A top USPS official warned that suppliers may not be able to print enough mail-in ballots in time for the election

A top USPS official warned that suppliers may not be able to print enough mail-in ballots in time for the election

September 4, 2020
  • A top USPS official worried that suppliers will not be able to print enough mail-in ballots for the election, in a recording leaked to The Daily Beast. 
  • "Some of these printers… just don't have the capacity," the official said, according to the publication.
  • The USPS is under scrutiny after changes made by Postmaster General Louis DeJoy dramatically slowed mail delivery. 
  • DeJoy has said he is determined to distribute mail-in ballots on time, and set up an election task force at the agency. 
  • Visit Business Insider's homepage for more stories.

A top US Postal Service official warned colleagues that printers may not be able to produce enough mail-in ballots to get the forms to US voters in time for the election, The Daily Beast reported Thursday. 

The warning was made by an official at the inaugural meeting of the agency's election integrity task force, reported the publication, which obtained a recording of the session. 

"With the dramatic increase of ballots compared to previous elections, in some cases a tenfold increase in the number of ballots in some states, there are some issues in the supply chain," the official said. They were not named by the Beast.

The problem the speaker highlighted was with the specially-approved printers who make the election ballots and forward them to individual states. From there they are passed on to voters.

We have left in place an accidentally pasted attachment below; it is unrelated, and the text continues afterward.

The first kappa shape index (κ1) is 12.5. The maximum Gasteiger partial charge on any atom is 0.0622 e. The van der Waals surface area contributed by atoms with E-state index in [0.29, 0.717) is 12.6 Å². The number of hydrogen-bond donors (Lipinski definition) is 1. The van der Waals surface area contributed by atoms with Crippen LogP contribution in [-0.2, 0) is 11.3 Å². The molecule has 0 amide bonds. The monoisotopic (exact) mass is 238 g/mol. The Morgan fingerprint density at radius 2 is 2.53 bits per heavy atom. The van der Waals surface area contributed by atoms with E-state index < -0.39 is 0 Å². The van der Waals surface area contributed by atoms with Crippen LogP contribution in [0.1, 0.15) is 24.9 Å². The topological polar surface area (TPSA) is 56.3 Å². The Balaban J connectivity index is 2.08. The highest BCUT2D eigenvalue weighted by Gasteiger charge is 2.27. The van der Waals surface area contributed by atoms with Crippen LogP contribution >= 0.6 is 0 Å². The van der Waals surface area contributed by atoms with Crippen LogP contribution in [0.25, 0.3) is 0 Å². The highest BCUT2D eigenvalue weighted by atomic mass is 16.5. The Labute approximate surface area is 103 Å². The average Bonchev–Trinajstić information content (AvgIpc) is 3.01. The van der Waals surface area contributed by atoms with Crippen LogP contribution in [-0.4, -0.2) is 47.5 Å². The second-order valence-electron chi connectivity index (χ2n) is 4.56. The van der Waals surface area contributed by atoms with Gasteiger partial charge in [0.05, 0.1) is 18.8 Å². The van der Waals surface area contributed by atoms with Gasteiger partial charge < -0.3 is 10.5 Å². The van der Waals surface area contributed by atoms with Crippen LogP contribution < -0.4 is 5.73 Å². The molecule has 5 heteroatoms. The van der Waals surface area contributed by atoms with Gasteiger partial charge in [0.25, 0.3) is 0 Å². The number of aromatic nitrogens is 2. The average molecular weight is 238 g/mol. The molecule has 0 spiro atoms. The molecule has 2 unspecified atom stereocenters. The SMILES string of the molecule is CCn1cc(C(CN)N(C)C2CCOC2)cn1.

"Some of these printers… just don't have the capacity they were used to in prior elections," the official said.

Postmaster General Louis DeJoy was at the meeting, the Beast said.

In response to the report, USPS spokesman Dave A Partenheimer told Business Insider that supply chain issues were largely the responsibility of election officials. 

He said: "Any supply chain issues related to the production of ballots and other Election Mail materials is an issue that is ultimately the responsibility of the election officials to address, although the Postal Service does work to assist and educate ballot producers in their mail piece design."

"The Postal Service will continue with these efforts, but it is unrelated to the Postal Service's complete readiness to deliver any Election Mail that is presented to us, and we will do so in a timely and secure manner consistent with our longstanding processes and procedures that we have utilized for years."

The issue follows broader concerns that the voting infrastructure in the US will struggle to cope with this year's election, in the shadow of the coronavirus pandemic.

A series of changes ushered in at the USPS by DeJoy slowed mail delivery times, prompting a political firestorm.

At the same time, President Donald Trump has repeatedly cast doubt on the integrity of mail-in ballots. Despite assurances from US election officials and experts, Trump has claimed the process is vulnerable to widespread fraud

Polls have suggested a stark partisan split in mail-in voting, with Democrats far more likely to use the system. Republicans largely say they will vote in person.

Democrats have accused the president of seeking to undermine the election by delegitimizing mail-in votes. 

In testimony to lawmakers in August, DeJoy said changes at the USPS were not designed to affect the election, and that the agency was committed to successfully handling the increase in mail-in votes. 

NPR reported days later that DeJoy had met with election officials, and told them that he had set up a task force to assess the capacity of every mail sorting center to process mail-in ballots and other election mail.

At the inaugural meeting, reported by the Daily Beast, another official expressed concerns that "despite the heroic efforts I know you guys will pursue to get that ballot in the hands of voters, the reality is, that's going to be a difficult situation for that voter to have their vote counted."

Source: Read Full Article